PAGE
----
February 16, 2012

William R. Gruver, Bucknell University's Howard I. Scott Clinical Professor of Global Commerce, Strategy and Leadership


LEWISBURG, Pa. — William R. Gruver, Bucknell University's Howard I. Scott Clinical Professor of Global Commerce, Strategy and Leadership, examines the European debt crisis and what it means for America.

Question: What are the major factors contributing to Europe's debt crisis?

Answer: When the European Monetary Union was formed and the participating nations agreed to establish the euro as their currency, those nations gave up control of their monetary policies, which allowed them to control their interest rates. That's all done centrally now, much like it's done in America at the Federal Reserve System. But the nations' fiscal policies — which include setting tax rates, the equivalent of Social Security payments, retirement ages and welfare payments — are still done at a national level. So all of these countries have the same interest rate policy but different tax rates, retirement ages and fiscal policies. 

That's a problem with regard to a country like Greece, which has benefited from its more disciplined, diligent colleagues to the north. Greece has run budget deficits to support its more generous social benefits, and it has financed its deficits by borrowing more than it can afford to repay. Because of the monetary union with its northern neighbors, it has been able to borrow money more cheaply than it would have as a standalone country. Greece has borrowed its way into this financial crisis and can't repay its debt, and now its northern partners are being asked to bail it out.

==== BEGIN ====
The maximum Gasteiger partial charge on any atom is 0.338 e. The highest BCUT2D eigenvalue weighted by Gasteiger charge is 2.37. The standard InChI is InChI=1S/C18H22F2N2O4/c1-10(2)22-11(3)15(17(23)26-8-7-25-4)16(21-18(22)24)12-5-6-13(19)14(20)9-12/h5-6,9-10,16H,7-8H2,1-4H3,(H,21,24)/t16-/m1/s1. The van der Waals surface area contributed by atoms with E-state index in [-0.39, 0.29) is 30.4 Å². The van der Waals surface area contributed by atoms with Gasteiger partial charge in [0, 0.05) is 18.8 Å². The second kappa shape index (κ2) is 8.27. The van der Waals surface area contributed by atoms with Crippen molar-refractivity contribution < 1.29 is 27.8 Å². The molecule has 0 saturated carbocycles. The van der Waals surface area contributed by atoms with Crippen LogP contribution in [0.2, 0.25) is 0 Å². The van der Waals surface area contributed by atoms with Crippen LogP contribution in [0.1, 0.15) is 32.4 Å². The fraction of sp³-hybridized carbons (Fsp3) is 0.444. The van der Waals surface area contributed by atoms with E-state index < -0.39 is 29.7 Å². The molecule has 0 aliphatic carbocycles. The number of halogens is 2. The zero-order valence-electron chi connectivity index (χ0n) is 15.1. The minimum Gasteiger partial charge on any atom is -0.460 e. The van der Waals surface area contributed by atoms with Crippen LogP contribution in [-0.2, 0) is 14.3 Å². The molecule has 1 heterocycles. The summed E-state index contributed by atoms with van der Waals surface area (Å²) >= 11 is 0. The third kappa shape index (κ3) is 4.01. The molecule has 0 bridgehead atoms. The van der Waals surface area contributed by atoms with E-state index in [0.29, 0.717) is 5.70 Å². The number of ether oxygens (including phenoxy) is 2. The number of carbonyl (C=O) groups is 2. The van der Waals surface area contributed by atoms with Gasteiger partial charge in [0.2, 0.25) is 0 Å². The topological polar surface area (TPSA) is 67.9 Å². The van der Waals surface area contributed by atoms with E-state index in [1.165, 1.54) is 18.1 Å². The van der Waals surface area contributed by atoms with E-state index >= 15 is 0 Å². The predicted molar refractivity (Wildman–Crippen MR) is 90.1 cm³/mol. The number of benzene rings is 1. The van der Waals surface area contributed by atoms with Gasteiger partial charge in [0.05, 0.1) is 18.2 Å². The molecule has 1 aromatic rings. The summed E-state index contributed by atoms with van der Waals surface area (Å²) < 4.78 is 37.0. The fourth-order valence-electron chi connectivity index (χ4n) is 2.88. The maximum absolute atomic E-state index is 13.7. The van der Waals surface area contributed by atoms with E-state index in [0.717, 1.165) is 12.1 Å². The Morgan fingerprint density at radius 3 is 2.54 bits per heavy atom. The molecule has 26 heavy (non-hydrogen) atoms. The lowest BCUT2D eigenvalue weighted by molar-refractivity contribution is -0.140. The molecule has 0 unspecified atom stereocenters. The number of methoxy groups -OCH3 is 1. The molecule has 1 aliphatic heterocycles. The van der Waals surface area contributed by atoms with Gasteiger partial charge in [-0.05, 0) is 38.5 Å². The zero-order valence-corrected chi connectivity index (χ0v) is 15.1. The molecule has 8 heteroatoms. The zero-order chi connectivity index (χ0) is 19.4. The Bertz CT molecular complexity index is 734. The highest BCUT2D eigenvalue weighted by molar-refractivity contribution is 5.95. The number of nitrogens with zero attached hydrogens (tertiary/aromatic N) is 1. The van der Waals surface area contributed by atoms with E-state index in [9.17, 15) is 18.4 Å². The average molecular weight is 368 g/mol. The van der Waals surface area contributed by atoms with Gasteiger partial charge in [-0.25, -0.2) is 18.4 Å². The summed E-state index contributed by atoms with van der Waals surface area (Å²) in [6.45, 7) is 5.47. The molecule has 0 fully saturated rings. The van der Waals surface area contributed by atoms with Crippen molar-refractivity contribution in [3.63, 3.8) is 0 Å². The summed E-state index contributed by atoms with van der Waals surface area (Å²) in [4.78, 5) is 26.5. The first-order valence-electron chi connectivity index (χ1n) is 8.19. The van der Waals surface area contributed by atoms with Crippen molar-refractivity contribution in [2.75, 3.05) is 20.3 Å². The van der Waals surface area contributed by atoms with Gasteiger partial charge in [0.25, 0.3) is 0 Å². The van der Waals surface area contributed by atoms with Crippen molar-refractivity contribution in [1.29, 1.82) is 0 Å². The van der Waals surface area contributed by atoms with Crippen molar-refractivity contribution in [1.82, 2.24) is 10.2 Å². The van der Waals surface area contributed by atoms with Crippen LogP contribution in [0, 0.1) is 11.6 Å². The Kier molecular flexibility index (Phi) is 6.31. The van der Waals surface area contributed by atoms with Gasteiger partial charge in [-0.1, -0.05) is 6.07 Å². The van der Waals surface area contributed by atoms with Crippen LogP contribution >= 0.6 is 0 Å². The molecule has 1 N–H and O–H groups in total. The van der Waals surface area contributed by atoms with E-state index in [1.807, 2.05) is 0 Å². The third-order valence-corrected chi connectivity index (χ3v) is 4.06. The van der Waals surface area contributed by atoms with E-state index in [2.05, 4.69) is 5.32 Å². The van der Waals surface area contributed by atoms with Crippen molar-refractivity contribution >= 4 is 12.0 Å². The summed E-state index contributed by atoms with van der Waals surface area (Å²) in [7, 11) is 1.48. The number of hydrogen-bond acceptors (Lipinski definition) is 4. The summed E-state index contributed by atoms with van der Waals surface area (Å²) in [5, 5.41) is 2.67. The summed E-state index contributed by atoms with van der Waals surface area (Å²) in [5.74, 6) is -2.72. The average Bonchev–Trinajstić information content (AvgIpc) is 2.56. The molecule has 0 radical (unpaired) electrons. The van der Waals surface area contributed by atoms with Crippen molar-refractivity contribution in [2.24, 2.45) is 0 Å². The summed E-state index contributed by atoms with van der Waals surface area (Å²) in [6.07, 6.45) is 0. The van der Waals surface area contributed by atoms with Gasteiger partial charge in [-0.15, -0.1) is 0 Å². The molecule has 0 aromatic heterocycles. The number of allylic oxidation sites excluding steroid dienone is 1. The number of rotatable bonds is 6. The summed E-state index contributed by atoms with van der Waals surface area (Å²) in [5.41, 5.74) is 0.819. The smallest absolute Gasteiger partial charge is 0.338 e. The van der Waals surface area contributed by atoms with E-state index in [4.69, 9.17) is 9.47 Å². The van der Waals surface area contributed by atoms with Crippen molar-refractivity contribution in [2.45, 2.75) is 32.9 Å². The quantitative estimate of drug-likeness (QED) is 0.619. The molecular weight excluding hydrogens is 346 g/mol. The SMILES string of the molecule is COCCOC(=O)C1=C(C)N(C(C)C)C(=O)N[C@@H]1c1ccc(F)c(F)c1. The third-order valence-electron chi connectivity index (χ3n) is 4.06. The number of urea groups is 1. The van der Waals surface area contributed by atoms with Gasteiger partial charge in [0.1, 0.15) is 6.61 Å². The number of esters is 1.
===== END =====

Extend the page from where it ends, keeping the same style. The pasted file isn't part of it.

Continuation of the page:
Q: What's the strongest economy in the European Union?

A: Poland's economy has grown by 2 or 3 percent per year while other European countries are slipping into recession. It hasn't yet adopted the euro and has allowed its currency to depreciate — that's the historic means of countries coping with financial struggles like the one Greece and other European countries are facing. That's what America has done. We've let our dollar depreciate, allowing us to sell our services and products at cheaper prices in overseas markets and repay our debt in dollars worth less than when the debt was issued. Countries using the euro cannot do that because, again, they've given up their individual currencies in favor of the euro.

Q: How do Europe's financial problems affect America?

A:
Our direct, one-on-one exposure to southern European debt is minimal. Even our exposure to the European banks that hold a lot of that debt is way down. But there's a contagion risk. Europe is the world's biggest economy, and as political paralysis continues on, it could go into recession. Then Europeans won't be able to buy our services or Chinese goods, and the whole world economy could slow down. That would hurt our growth.

We should keep in mind another aspect of how our own country and the European economies parallel. Consider that the value of the euro is worth as much in American dollars now as it was when the crisis began, within 1 or 2 percent. You would've thought that the dollar, with all Europe's problems, would've strengthened. It hasn't. Why?